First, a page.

GAVS – Choosing an LMS

lms decision 2Navigate 3.2.1 – Tools for Deciding on an LMS

Although many schools and corporations have already adopted Learning Management Systems, if your organization is just now considering the move, pray that you are not volunteered into the decision-making process. Even if you have a strong preference, you still must research many vendors, report to a committee, and debate pros and cons before making a decision. After comparing several LMS vendors, I conclude that the process must be laborious.

First, an organization must identify how the LMS will function within the organization and whether funding and IT support are sufficient to support it. If your budget is limited, you can narrow your search to open source or low-cost options. This article evaluates some of the top open source options. Also, if your IT and development departments are strong, then open source might be ideal. After budget considerations, you need to consider whether the LMS must integrate with the school’s Student Information System.

Research what's trending in LMSs.

Research what’s trending in LMSs.

Second, while researching, you should evaluate how each LMS releases updates and incorporates trending features. When and how frequently vendors update their LMSs matters if you want your organization to stay competitive, and a vendor that updates its software more frequently probably responds quickly to customer demand and security issues. Before investigating vendors, find out what other similar organizations demand from their LMS and what features are trending. Current LMS trends include MOOC support, TinCan API, personal learning environments, gamification, talent management integration, mobile learning, and social learning. If your organization emphasizes innovation, you will want an innovative LMS.

Finally, the type of organization, whether a K-12 school, university, small business, or national/international business, matters. Both K-12 schools and universities should consider how easy the LMS is to customize, how well it supports collaboration among users and between organizations, and how it collects and reports analytics. Price, unfortunately, will play a role as well. Small and national/international businesses, on the other hand, might consider the deployment of the LMS and whether it can be integrated into preexisting HR software. National and international businesses might not value collaboration and customization options as much a small businesses, and small businesses might need to consider price more.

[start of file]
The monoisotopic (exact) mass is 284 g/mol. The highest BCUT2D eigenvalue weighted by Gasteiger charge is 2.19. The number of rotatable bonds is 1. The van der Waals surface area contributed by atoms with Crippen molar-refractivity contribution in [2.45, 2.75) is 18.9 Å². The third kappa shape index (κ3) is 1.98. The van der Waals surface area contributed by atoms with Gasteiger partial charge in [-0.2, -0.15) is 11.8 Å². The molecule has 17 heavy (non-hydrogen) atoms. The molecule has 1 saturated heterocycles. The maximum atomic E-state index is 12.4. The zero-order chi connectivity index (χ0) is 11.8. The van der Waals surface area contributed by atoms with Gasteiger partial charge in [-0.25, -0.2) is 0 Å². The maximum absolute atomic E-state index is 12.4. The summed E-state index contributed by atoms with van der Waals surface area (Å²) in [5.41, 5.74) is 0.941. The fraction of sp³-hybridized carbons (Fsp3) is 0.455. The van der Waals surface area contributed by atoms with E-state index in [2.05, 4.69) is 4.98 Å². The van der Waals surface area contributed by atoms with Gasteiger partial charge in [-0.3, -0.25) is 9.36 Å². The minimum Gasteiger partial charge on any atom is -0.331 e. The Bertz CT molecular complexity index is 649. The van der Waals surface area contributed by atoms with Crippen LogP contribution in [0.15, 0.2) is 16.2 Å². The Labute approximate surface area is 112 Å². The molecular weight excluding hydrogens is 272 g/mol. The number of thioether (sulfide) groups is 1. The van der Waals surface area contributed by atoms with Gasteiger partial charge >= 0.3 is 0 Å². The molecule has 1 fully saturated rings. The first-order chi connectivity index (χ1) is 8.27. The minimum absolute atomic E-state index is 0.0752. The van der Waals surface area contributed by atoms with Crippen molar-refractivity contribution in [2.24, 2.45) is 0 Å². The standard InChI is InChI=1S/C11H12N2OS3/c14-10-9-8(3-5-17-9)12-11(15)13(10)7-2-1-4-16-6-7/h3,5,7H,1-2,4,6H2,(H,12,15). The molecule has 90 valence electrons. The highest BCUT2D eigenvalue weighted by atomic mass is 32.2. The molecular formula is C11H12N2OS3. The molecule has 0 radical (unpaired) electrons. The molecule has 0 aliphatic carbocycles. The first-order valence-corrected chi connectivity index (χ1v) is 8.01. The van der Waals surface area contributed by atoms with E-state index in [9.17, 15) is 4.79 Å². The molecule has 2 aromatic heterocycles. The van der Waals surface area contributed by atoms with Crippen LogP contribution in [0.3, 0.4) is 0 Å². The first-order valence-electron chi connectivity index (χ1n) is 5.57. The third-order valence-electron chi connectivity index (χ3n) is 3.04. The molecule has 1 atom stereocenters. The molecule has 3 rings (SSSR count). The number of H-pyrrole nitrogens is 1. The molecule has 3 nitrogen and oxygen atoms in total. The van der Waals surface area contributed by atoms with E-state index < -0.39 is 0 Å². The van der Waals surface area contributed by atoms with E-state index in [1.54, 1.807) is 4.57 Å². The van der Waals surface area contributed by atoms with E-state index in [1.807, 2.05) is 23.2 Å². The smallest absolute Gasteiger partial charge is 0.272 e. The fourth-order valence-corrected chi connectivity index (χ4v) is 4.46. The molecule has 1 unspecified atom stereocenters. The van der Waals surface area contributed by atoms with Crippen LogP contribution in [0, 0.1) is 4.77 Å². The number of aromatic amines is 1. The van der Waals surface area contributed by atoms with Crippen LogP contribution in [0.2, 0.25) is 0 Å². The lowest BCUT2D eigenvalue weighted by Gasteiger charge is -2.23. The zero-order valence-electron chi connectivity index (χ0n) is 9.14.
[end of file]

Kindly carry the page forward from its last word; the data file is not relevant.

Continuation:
I’ve reviewed many lists of the top LMSs for both education and business—see below for some of the sources I found most helpful—and if I were unfortunate enough to be volunteered for an LMS-deciding committee, I’d come with these suggestions.

haiku-4c-compact1K-12 schools: Haiku Learning, hands down. It’s isn’t on many LMS favorite lists, but I know from personal experience that it is easy for teachers to use. One of the hardest parts of upgrading technology in schools is getting teachers’ support, so the fact that Haiku Learning is flexible, current, and easy to use makes it a great option for even your most Luddite teachers.

blackboard collaborateUniversities and Colleges: Blackboard is my favorite for higher learning. Since many universities already use Blackboard, the company is familiar with higher learning needs. Furthermore, as universities begin to expand their online and MOOC offerings, I expect there will be more collaboration between them, especially between state-run and non-profit schools. If this is the case, you will want a popular platform so that your school can collaborate with others within the LMS.

lms decison connectSmaller businesses: ConnectEDU. Based on the top five lists from Capterra, ConnectEDU seems to be a popular choice for smaller businesses. It ranks number one on “Top 5 for businesses,” which suggests that many companies are using it, but it ranks third for “Top 5 for users,” which suggests that the businesses using ConnectEDU have fewer employees.

lms decision moodleLarger businesses: Moodle. Again, the “Top 5 for businesses” and “Top 5 for users” informed my decision. Moodle ranks third for businesses but first for users. This suggests to me that while fewer companies use Moodle, the companies that do are very large.


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